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biorxiv; 2022.
Preprint in English | bioRxiv | ID: ppzbmed-10.1101.2022.12.01.518541


Human Angiotensin-Converting Enzyme 2 (hACE2) is the major receptor enabling host cell invasion by SARS-CoV-2 via interaction with Spike glycoprotein. The murine ACE2 ortholog does not interact efficiently with SARS-CoV-2 Spike and therefore the conventional laboratory mouse strains are not permissive to SARS-CoV-2 replication. Here, we generated new hACE2 transgenic mice, which harbor the hACE2 gene under the human keratin 18 promoter, in C57BL/6 "HHD-DR1" background. HHD-DR1 mice are fully devoid of murine Major Histocompatibility Complex (MHC) molecules of class-I and -II and express only MHC molecules from Human Leukocyte Antigen (HLA) HLA 02.01, DRA01.01, DRB1.01.01 alleles, widely expressed in human populations. We selected three transgenic strains, with various hACE2 mRNA expression levels and distinctive profiles of lung and/or brain permissiveness to SARS-CoV-2 replication. Compared to the previously available B6.K18-ACE22Prlmn/JAX mice, which have limited permissiveness to SARS-CoV-2 Omicron replication, these three new hACE2 transgenic strains display higher levels of hACE2 mRNA expression, associated with high permissiveness to the replication of SARS-CoV-2 Omicron sub-variants. As a first application, one of these MHC- and ACE2-humanized strains was successfully used to show the efficacy of a lentiviral vector-based COVID-19 vaccine candidate.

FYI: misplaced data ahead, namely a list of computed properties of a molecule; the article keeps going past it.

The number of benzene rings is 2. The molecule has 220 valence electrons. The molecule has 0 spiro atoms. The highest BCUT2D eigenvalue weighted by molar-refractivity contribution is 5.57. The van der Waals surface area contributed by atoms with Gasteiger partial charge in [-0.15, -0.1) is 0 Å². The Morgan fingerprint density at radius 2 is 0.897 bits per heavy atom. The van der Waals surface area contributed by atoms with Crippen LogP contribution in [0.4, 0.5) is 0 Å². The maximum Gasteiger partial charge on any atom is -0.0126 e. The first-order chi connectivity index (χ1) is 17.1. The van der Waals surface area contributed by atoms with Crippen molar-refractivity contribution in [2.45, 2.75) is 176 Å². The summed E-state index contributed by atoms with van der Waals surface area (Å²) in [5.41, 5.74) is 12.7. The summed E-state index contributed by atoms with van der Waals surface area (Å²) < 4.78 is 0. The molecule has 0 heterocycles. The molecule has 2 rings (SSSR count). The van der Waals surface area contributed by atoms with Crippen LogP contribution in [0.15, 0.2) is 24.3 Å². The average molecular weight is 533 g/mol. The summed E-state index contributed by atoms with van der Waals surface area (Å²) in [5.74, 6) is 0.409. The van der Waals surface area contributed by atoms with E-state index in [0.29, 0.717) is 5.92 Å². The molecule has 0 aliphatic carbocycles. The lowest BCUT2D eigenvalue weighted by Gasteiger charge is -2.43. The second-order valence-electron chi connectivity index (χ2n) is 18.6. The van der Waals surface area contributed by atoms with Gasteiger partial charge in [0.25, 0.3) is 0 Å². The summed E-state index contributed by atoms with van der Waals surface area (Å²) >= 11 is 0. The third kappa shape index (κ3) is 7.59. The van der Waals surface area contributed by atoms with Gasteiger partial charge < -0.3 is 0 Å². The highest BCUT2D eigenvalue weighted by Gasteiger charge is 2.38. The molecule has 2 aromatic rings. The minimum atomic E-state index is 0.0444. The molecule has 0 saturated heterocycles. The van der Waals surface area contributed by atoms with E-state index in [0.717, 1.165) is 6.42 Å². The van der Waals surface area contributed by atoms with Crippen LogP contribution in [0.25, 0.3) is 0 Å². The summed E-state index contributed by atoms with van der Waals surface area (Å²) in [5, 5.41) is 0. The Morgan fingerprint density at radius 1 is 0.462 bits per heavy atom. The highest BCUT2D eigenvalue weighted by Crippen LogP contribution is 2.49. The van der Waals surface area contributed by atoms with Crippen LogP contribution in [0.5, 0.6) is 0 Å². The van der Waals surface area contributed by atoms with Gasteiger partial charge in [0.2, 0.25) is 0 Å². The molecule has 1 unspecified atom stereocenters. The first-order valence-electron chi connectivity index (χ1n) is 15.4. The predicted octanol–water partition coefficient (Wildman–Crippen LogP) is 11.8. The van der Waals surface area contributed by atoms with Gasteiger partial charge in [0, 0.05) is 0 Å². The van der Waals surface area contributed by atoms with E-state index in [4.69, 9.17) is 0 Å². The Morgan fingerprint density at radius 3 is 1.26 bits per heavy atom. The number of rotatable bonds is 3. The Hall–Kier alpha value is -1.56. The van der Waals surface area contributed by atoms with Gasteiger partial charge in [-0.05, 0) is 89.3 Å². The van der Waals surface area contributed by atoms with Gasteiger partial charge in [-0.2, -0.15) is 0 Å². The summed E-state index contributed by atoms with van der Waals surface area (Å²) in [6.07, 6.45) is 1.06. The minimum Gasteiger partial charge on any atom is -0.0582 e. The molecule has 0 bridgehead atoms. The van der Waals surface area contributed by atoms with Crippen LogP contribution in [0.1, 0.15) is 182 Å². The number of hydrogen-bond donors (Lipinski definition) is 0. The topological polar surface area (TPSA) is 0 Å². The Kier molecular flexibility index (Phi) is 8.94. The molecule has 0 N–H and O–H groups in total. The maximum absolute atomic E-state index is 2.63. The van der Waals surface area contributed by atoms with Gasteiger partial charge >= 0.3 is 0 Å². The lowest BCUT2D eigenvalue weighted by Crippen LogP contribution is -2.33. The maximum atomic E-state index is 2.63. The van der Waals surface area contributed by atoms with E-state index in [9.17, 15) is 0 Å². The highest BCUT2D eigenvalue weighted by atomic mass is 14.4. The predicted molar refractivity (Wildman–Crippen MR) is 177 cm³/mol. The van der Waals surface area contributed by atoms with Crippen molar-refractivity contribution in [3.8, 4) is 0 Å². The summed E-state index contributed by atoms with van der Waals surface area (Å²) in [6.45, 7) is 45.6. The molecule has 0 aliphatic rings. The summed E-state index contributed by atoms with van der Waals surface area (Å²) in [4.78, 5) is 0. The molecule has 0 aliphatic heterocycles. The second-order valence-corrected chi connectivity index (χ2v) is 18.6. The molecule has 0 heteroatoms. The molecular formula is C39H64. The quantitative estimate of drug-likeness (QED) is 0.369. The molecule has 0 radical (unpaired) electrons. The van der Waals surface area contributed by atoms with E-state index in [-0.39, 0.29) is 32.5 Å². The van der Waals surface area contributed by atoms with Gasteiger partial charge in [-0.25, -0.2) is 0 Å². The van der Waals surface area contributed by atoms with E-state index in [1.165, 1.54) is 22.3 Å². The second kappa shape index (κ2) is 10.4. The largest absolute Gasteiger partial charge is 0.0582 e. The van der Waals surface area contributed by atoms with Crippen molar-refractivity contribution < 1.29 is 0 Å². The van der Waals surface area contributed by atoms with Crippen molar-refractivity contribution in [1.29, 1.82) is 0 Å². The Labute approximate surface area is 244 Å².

biorxiv; 2022.
Preprint in English | bioRxiv | ID: ppzbmed-10.1101.2022.01.30.478159


As the COVID-19 pandemic continues and new SARS-CoV-2 variants of concern emerge, the adaptive immunity initially induced by the first-generation COVID-19 vaccines wains and needs to be strengthened and broadened in specificity. Vaccination by the nasal route induces mucosal humoral and cellular immunity at the entry point of SARS-CoV-2 into the host organism and has been shown to be the most effective for reducing viral transmission. The lentiviral vaccination vector (LV) is particularly suitable for this route of immunization because it is non-cytopathic, non-replicative and scarcely inflammatory. Here, to set up an optimized cross-protective intranasal booster against COVID-19, we generated an LV encoding stabilized Spike of SARS-CoV-2 Beta variant (LV::SBeta-2P). mRNA vaccine primed and -boosted mice, with waning primary humoral immunity at 4 months post-vaccination, were boosted intranasally with LV::SBeta-2P. Strong boost effect was detected on cross-sero-neutralizing activity and systemic T-cell immunity. In addition, mucosal anti-Spike IgG and IgA and lung resident B cells, effector memory and resident T cells were productively induced, correlating with complete pulmonary protection against the SARS-CoV-2 Delta variant, demonstrating the suitability of the LV::SBeta-2P vaccine candidate as an intranasal booster against COVID-19.